Video courtesy of NASA / ESA
On Wednesday, June 10, a brief change of command ceremony was held with Virts handing the station over to his successor, cosmonaut Gennady Padalka. Expedition 44 formally began this morning with the undocking of the departing Soyuz.
With the conclusion of Expedition 43, Virts has logged 212 days in space on two flights, the first was on space shuttle mission STS-130 on board the orbiter Endeavour in 2010. Shkaplerov has spent 364 days on two flights, the first of which was on Expedition 29/30 in 2011. Despite the fact that this was Christoforetti’s first flight, she now holds the record for the longest spaceflight by a woman, a record previously held by NASA astronaut Sunita Williams.
Padalka and crewmates Scott Kelly of NASA and Mikhail Kornienko of Roscosmos will operate the station until the arrival of NASA astronaut Kjell Lindgren, Russian cosmonaut Oleg Kononenko, and Kimiya Yui of the Japan Aerospace Exploration Agency (JAXA ), who are scheduled to launch from Kazakhstan in July.
Kelly and Kornienko are on a one year mission aboard the ISS, twice the duration of a typical mission, in order to provide researchers with more data about medical and psychological challenges faced by astronauts during long duration spaceflights.
Roscosmos, the Russian Federal Space Agency, is planning on launching members of the Expedition 44/45 crew aboard a Soyuz spacecraft/booster combo sometime between July 23 and 25. This is not the sole launch that Roscosmos has on its revised manifest, according to NASA: A Soyuz taxi flight that will bring up Flight Engineer Sergey Volkov and return Commander Gennady Padalka is scheduled for launch Sept. 1. Volkov will be accompanied by European astronaut Andreas Mogensen and a third crew member yet to be announced. The Expedition 46/47 trio will launch Dec. 15.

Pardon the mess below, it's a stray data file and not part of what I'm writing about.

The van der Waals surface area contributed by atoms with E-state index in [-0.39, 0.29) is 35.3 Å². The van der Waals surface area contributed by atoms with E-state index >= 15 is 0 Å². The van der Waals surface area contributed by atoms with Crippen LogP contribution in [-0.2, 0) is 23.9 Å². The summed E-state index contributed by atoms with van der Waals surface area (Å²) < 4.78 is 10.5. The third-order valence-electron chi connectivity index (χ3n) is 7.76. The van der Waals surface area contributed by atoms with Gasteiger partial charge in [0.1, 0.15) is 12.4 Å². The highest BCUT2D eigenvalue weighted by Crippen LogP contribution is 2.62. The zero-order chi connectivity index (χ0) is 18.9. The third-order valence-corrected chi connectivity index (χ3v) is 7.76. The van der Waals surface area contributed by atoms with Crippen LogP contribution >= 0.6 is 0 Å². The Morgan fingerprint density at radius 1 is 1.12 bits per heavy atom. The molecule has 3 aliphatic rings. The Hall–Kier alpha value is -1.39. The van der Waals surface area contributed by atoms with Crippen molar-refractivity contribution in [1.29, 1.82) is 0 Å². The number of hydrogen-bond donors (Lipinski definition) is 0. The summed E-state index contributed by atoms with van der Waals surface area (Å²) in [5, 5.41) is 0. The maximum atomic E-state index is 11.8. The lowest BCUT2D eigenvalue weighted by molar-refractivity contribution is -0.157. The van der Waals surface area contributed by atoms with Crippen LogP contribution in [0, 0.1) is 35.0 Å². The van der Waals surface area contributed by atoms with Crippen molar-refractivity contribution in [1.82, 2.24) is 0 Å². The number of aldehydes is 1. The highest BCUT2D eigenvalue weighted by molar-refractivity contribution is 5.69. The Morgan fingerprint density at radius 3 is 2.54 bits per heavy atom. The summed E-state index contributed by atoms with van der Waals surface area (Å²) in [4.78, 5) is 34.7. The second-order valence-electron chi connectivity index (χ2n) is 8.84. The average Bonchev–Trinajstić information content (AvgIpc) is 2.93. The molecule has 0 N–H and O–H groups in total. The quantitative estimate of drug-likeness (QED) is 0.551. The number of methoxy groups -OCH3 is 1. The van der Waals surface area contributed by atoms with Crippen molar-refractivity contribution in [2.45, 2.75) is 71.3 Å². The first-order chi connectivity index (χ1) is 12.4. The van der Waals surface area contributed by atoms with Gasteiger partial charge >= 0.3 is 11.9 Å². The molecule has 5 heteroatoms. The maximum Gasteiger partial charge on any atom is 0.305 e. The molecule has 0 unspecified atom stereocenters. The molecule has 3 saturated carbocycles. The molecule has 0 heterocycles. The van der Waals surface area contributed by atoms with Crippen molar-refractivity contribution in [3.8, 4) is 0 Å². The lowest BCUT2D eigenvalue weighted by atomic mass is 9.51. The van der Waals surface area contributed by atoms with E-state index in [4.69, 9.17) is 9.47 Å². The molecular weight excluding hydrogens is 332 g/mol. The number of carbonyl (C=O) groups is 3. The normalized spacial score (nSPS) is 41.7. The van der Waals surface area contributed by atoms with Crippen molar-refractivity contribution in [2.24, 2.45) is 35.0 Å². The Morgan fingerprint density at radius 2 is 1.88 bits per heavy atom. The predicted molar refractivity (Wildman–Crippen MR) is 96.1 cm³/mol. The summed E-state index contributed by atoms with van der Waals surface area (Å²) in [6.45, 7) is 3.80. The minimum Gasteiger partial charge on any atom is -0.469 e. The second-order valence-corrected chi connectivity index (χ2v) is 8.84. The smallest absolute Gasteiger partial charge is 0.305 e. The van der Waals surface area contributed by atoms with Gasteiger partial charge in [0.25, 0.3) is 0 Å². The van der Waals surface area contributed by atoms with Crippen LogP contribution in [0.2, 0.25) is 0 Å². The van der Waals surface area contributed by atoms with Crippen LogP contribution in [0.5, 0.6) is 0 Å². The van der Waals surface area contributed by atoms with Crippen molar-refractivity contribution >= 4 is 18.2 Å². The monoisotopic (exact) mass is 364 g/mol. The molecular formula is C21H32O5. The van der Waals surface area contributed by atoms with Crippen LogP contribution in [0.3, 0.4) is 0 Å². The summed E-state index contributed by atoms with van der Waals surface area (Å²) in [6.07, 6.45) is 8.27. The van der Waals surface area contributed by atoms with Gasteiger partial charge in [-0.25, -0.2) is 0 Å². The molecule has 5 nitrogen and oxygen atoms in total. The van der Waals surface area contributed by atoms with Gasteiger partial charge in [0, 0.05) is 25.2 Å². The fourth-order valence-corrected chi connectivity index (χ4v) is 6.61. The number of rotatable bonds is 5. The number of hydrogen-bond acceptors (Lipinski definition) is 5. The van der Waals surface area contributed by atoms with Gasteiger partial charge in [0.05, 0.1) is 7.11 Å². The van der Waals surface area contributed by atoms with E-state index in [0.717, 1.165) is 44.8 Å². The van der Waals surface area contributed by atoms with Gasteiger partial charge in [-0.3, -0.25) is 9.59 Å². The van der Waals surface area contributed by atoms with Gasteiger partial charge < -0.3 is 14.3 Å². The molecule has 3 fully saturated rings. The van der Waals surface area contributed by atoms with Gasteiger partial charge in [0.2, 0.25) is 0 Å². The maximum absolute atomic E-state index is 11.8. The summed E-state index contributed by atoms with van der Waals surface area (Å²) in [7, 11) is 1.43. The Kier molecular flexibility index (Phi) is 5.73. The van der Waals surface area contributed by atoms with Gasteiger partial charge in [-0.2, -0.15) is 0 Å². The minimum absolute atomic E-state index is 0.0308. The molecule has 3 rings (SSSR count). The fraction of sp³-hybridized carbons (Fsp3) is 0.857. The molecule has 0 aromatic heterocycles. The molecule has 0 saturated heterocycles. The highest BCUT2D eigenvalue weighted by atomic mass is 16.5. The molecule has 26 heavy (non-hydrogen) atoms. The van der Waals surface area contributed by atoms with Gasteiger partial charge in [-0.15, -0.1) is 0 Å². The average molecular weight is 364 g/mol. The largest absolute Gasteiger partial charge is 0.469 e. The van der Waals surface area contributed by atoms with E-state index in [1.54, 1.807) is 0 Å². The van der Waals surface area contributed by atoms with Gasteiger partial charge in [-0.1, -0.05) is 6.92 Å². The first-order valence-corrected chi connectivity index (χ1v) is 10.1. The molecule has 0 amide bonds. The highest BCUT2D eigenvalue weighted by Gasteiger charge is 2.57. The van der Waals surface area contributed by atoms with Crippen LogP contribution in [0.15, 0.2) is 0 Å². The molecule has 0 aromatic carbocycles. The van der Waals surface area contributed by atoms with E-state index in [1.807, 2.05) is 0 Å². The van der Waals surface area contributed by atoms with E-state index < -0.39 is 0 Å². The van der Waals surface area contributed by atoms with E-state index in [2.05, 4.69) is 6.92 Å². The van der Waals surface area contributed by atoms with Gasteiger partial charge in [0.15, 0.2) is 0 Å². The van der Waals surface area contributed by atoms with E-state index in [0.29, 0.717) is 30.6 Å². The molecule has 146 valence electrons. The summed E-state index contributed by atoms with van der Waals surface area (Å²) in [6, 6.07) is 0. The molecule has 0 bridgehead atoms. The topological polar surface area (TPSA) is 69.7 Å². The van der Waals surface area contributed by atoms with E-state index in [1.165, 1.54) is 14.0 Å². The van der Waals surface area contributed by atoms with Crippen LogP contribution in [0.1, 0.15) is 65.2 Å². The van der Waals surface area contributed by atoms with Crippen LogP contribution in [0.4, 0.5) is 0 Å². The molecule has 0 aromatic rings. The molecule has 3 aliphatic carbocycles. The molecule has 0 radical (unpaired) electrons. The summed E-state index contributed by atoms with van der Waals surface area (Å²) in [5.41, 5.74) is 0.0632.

In terms of sending cargo to the ISS, Russia appears eager to get back in the game after the failed flight of Progress M-27M. The craft and its 5,196 lb (2,357 kg) of cargo and crew supplies was lost, eventually burning up in Earth’s atmosphere on May 8. Roscosmos is hoping to carry out three Progress flights, with the first launching on July 3 and the two following missions slated to take place on Sept. 21 and Nov. 21.
If everything goes according to plan, these flights will follow the June 26 launch of a SpaceX Falcon 9 v1.1 rocket with its payload of the Dragon spacecraft. The privately-produced vessel had been scheduled to take place earlier this month. However, with the loss of Progress M-27M, NASA opted to slightly delay the mission so as to restock the cargo on Dragon.
Jim Sharkey is a lab assistant, writer and general science enthusiast who grew up in Enid, Oklahoma, the hometown of Skylab and Shuttle astronaut Owen K. Garriott. As a young Star Trek fan he participated in the letter-writing campaign which resulted in the space shuttle prototype being named Enterprise.
While his academic studies have ranged from psychology and archaeology to biology, he has never lost his passion for space exploration. Jim began blogging about science, science fiction and futurism in 2004.
Jim resides in the San Francisco Bay area and has attended NASA Socials for the Mars Science Laboratory Curiosity rover landing and the NASA LADEE lunar orbiter launch.